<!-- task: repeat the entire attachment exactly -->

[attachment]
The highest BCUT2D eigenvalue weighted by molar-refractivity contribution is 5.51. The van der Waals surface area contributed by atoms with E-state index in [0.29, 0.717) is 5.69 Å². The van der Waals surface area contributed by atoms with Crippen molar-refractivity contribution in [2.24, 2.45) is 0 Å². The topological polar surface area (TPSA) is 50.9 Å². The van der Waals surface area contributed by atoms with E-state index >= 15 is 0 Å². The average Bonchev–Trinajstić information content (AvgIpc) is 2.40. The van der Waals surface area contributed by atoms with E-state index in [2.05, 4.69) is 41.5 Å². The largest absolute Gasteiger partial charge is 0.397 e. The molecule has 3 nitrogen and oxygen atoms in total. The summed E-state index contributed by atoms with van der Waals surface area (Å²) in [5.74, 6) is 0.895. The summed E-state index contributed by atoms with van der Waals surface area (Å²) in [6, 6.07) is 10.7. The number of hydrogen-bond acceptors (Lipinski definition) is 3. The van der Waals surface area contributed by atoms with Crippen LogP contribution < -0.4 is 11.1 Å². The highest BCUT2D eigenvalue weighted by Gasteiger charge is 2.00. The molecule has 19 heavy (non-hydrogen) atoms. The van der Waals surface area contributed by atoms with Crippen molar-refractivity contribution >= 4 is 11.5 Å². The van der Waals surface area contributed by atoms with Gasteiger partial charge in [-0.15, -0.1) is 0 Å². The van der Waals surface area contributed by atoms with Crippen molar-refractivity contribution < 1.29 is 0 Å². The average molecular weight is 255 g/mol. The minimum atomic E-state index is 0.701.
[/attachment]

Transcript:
The highest BCUT2D eigenvalue weighted by molar-refractivity contribution is 5.51. The van der Waals surface area contributed by atoms with E-state index in [0.29, 0.717) is 5.69 Å². The van der Waals surface area contributed by atoms with Crippen molar-refractivity contribution in [2.24, 2.45) is 0 Å². The topological polar surface area (TPSA) is 50.9 Å². The van der Waals surface area contributed by atoms with E-state index >= 15 is 0 Å². The average Bonchev–Trinajstić information content (AvgIpc) is 2.40. The van der Waals surface area contributed by atoms with E-state index in [2.05, 4.69) is 41.5 Å². The largest absolute Gasteiger partial charge is 0.397 e. The molecule has 3 nitrogen and oxygen atoms in total. The summed E-state index contributed by atoms with van der Waals surface area (Å²) in [5.74, 6) is 0.895. The summed E-state index contributed by atoms with van der Waals surface area (Å²) in [6, 6.07) is 10.7. The number of hydrogen-bond acceptors (Lipinski definition) is 3. The van der Waals surface area contributed by atoms with Crippen LogP contribution < -0.4 is 11.1 Å². The highest BCUT2D eigenvalue weighted by Gasteiger charge is 2.00. The molecule has 19 heavy (non-hydrogen) atoms. The van der Waals surface area contributed by atoms with Crippen molar-refractivity contribution >= 4 is 11.5 Å². The van der Waals surface area contributed by atoms with Gasteiger partial charge in [-0.15, -0.1) is 0 Å². The van der Waals surface area contributed by atoms with Crippen molar-refractivity contribution < 1.29 is 0 Å². The average molecular weight is 255 g/mol. The minimum atomic E-state index is 0.701.